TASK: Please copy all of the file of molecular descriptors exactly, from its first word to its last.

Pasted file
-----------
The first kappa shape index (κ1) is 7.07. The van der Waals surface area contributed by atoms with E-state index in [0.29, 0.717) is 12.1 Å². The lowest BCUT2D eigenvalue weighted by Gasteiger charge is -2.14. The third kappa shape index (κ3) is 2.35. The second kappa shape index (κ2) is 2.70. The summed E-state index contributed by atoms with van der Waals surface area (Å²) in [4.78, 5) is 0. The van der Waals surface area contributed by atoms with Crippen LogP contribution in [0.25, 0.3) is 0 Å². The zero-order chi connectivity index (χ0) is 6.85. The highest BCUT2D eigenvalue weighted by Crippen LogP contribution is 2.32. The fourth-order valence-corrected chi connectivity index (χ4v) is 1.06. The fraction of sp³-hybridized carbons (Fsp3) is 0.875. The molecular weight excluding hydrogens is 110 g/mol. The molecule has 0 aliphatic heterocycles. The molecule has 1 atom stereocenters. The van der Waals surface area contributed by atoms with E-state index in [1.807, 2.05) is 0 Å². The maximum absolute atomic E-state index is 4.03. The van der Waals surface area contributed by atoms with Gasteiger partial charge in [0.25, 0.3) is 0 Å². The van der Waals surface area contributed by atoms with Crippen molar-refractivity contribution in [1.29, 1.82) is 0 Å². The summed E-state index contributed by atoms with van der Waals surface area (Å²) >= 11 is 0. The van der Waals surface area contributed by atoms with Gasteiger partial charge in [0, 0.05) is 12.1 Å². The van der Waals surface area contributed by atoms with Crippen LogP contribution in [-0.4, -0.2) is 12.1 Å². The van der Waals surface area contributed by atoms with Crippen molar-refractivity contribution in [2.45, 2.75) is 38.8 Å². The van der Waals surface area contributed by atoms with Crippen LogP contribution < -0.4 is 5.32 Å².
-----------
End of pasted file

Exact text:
The first kappa shape index (κ1) is 7.07. The van der Waals surface area contributed by atoms with E-state index in [0.29, 0.717) is 12.1 Å². The lowest BCUT2D eigenvalue weighted by Gasteiger charge is -2.14. The third kappa shape index (κ3) is 2.35. The second kappa shape index (κ2) is 2.70. The summed E-state index contributed by atoms with van der Waals surface area (Å²) in [4.78, 5) is 0. The van der Waals surface area contributed by atoms with Crippen LogP contribution in [0.25, 0.3) is 0 Å². The zero-order chi connectivity index (χ0) is 6.85. The highest BCUT2D eigenvalue weighted by Crippen LogP contribution is 2.32. The fourth-order valence-corrected chi connectivity index (χ4v) is 1.06. The fraction of sp³-hybridized carbons (Fsp3) is 0.875. The molecular weight excluding hydrogens is 110 g/mol. The molecule has 0 aliphatic heterocycles. The molecule has 1 atom stereocenters. The van der Waals surface area contributed by atoms with E-state index in [1.807, 2.05) is 0 Å². The maximum absolute atomic E-state index is 4.03. The van der Waals surface area contributed by atoms with Gasteiger partial charge in [0.25, 0.3) is 0 Å². The van der Waals surface area contributed by atoms with Crippen molar-refractivity contribution in [1.29, 1.82) is 0 Å². The summed E-state index contributed by atoms with van der Waals surface area (Å²) >= 11 is 0. The van der Waals surface area contributed by atoms with Gasteiger partial charge in [0, 0.05) is 12.1 Å². The van der Waals surface area contributed by atoms with Crippen LogP contribution in [-0.4, -0.2) is 12.1 Å². The van der Waals surface area contributed by atoms with Crippen molar-refractivity contribution in [2.45, 2.75) is 38.8 Å². The van der Waals surface area contributed by atoms with Crippen LogP contribution < -0.4 is 5.32 Å².